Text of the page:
Like a circle in a circle, like a wheel within a wheel… The Thomas Crown Affair understood business mapping and concentric circle maps. Well, at least the theme song did. And I preferred the Steve McQueen, Faye Dunaway version. A concentric circle map is a map with a series of circles of varying radii all based on the same center point. Grammerly is going to torture me for opening with this paragraph.
A business map describes your business or aspects of your business in relation to an accurate map of the world. It could reflect a sales territory, an enterprise strategic plan, or an emergency buffer zone. Your map could be a drive time area with demographic estimates of how many people may be attending the school fair next week or a block-by-block political polling campaign. In the same way that a MapQuest map might describe your vacation plans, a business map describes your organization’s business.
Concentric circle maps are map visualizations that display multiple circles of varying radii from the same center point. Most business mapping software should include a feature for creating concentric circle maps.
Map Business Online includes a “Radius Tool” for creating radius maps or maps with circles. Typically, a radius map means drawing a circle on top of a ZIP code layer either for visual purposes or to extract the defined areas list of ZIP codes. This could be referred to as a Zip Code Map.
Business mapping software users often create maps with variations on a radius map or circle map. Sometimes they want many circles created at different points across the map one time. Multiple radii on the map functionality is available for full and team subscribers in the MBO Market Analysis tool.
Concentric circles or radii is different than multiple circles. Multiple circles would be many circles around many points. Concentric circles are more than one circle around one central point.
Map users like concentric circles for a bunch of reasons. Usually these circles represent gradations of service based on distance from a central point:
- Delivery fees can be noted as Map Text related to each circle. The fee usually increases in proportion to the distance from the center point or warehouse location. For example, $5.00 for deliveries of 10 to 20 miles, $7.50 for deliveries of 21 to 30 miles. And so on.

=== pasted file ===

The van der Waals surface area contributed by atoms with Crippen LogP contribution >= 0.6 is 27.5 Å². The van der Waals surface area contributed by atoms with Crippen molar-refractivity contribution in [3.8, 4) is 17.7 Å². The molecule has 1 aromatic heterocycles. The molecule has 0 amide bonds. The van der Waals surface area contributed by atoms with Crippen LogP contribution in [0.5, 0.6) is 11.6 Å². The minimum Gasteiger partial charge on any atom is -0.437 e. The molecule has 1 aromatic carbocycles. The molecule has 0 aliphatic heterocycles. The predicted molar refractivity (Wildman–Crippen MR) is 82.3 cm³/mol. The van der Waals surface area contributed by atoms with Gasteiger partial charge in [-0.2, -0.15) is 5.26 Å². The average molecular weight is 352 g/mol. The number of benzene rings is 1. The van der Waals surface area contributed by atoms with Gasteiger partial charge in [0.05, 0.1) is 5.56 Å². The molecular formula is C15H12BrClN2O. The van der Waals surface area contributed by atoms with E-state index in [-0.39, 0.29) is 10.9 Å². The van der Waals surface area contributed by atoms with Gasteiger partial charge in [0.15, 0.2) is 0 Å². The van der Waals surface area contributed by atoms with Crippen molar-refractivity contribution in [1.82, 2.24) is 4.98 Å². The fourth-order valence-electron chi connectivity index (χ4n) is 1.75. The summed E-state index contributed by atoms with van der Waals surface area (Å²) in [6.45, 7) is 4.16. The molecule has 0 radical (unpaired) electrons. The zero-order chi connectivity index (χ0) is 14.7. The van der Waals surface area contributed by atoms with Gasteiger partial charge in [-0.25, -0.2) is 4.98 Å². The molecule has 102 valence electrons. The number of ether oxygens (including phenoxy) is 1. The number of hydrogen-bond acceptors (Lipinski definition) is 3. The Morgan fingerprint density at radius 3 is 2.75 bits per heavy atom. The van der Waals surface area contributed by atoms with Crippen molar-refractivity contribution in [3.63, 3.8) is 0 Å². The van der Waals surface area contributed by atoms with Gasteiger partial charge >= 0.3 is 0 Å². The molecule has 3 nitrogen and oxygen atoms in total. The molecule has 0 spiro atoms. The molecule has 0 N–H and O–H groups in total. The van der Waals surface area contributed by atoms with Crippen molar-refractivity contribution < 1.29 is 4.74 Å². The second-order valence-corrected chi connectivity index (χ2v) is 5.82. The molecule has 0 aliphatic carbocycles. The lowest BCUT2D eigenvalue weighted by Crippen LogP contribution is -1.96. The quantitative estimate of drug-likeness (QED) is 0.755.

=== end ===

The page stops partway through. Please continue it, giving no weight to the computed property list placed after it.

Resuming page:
- Medical coverage areas with gradations of clinician coverage based on travel times. The time to travel to each circle could be generalized. For example, 15 minutes at 5 to 10 miles, 30 minutes at 11 to 25 miles.
- Retail store projected customer travel times. An outer circle for 45 minutes plus, an middle circle at roughly 30 minutes , and an inner circle at 15 minutes. Of course, in Map Business Online a Drive Time view could also be applied in this case.
These concentric map images can be shared interactively as a shared web map or as static files on a website or included in a pamphlet. The user decides how to communicate their concentric circle map message.
How to Create a Concentric Map Circle
- Place a center point on the map either by keying in an address in the Address Bar or by simply dropping a point with the Draw Tool’s Add Location button. You could also begin your concentric circle on any point you’ve imported as part of a data set. In any case, simply select your concentric circle center point and the Mini Tool Bar appears right next to the point
- On the point’s mini-tool bar select the left most button, “Draw Circle on the Map.” Insert your first circle’s radius distance
- Click the Edit Gear on the mini toolbar to adjust color shade, line thickness, fill, or to add text to the circle
- To start your second and additional circles, reselect the point symbol and repeat the Draw Circle on the Map process. Repeat until you have all the circles required
- Adjust color, fill and thicknesses as necessary using the Edit Gear
- Save your work and share as required
Concentric circles are easy to construct once you’ve got the process down. Filling in the various circle layers is tricky because the wider circle fill will trump the inner circle fill. Experiment to see what fill schemes work for your map purposes.
Many user will label the various circles in a graduated scheme perhaps for a delivery charge:
Enjoy all the circles. Euclid did.
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Contact: Geoffrey Ives firstname.lastname@example.org or Jason Henderson email@example.com (800) 425-9035